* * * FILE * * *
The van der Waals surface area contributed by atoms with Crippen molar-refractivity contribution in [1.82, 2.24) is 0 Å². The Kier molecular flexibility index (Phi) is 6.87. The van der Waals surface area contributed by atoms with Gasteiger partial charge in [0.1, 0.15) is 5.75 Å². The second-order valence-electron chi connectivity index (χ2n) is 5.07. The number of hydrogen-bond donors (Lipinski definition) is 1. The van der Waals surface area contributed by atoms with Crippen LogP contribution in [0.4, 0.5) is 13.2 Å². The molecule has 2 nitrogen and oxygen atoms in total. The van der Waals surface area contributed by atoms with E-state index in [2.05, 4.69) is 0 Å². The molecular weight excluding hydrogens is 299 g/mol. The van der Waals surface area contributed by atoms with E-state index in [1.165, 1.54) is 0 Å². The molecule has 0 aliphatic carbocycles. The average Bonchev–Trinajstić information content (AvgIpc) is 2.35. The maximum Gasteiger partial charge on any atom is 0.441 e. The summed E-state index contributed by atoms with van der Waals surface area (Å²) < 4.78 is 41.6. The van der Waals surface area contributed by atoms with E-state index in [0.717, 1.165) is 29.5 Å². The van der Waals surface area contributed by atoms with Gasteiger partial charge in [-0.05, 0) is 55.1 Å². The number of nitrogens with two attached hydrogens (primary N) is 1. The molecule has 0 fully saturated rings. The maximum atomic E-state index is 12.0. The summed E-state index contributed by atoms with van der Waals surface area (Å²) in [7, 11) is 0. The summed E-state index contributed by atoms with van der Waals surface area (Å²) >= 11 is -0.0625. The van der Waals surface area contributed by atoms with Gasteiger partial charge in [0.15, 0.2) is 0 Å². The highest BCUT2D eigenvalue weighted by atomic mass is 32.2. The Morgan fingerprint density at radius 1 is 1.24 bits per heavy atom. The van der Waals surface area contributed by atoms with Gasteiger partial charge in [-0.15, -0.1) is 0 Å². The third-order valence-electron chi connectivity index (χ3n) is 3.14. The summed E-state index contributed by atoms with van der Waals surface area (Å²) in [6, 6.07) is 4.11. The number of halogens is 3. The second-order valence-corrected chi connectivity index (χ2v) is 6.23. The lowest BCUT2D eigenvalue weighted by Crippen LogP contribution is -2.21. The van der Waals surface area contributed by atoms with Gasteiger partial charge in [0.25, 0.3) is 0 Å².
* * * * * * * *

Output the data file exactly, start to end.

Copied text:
The van der Waals surface area contributed by atoms with Crippen molar-refractivity contribution in [1.82, 2.24) is 0 Å². The Kier molecular flexibility index (Phi) is 6.87. The van der Waals surface area contributed by atoms with Gasteiger partial charge in [0.1, 0.15) is 5.75 Å². The second-order valence-electron chi connectivity index (χ2n) is 5.07. The number of hydrogen-bond donors (Lipinski definition) is 1. The van der Waals surface area contributed by atoms with Crippen LogP contribution in [0.4, 0.5) is 13.2 Å². The molecule has 2 nitrogen and oxygen atoms in total. The van der Waals surface area contributed by atoms with E-state index in [2.05, 4.69) is 0 Å². The molecular weight excluding hydrogens is 299 g/mol. The van der Waals surface area contributed by atoms with E-state index in [1.165, 1.54) is 0 Å². The molecule has 0 aliphatic carbocycles. The average Bonchev–Trinajstić information content (AvgIpc) is 2.35. The maximum Gasteiger partial charge on any atom is 0.441 e. The summed E-state index contributed by atoms with van der Waals surface area (Å²) < 4.78 is 41.6. The van der Waals surface area contributed by atoms with E-state index in [0.717, 1.165) is 29.5 Å². The van der Waals surface area contributed by atoms with Gasteiger partial charge in [-0.05, 0) is 55.1 Å². The number of nitrogens with two attached hydrogens (primary N) is 1. The molecule has 0 fully saturated rings. The maximum atomic E-state index is 12.0. The summed E-state index contributed by atoms with van der Waals surface area (Å²) in [7, 11) is 0. The summed E-state index contributed by atoms with van der Waals surface area (Å²) >= 11 is -0.0625. The van der Waals surface area contributed by atoms with Gasteiger partial charge in [0.15, 0.2) is 0 Å². The highest BCUT2D eigenvalue weighted by atomic mass is 32.2. The Morgan fingerprint density at radius 1 is 1.24 bits per heavy atom. The van der Waals surface area contributed by atoms with Gasteiger partial charge in [-0.15, -0.1) is 0 Å². The third-order valence-electron chi connectivity index (χ3n) is 3.14. The summed E-state index contributed by atoms with van der Waals surface area (Å²) in [6, 6.07) is 4.11. The number of halogens is 3. The second-order valence-corrected chi connectivity index (χ2v) is 6.23. The lowest BCUT2D eigenvalue weighted by Crippen LogP contribution is -2.21. The van der Waals surface area contributed by atoms with Gasteiger partial charge in [0.25, 0.3) is 0 Å².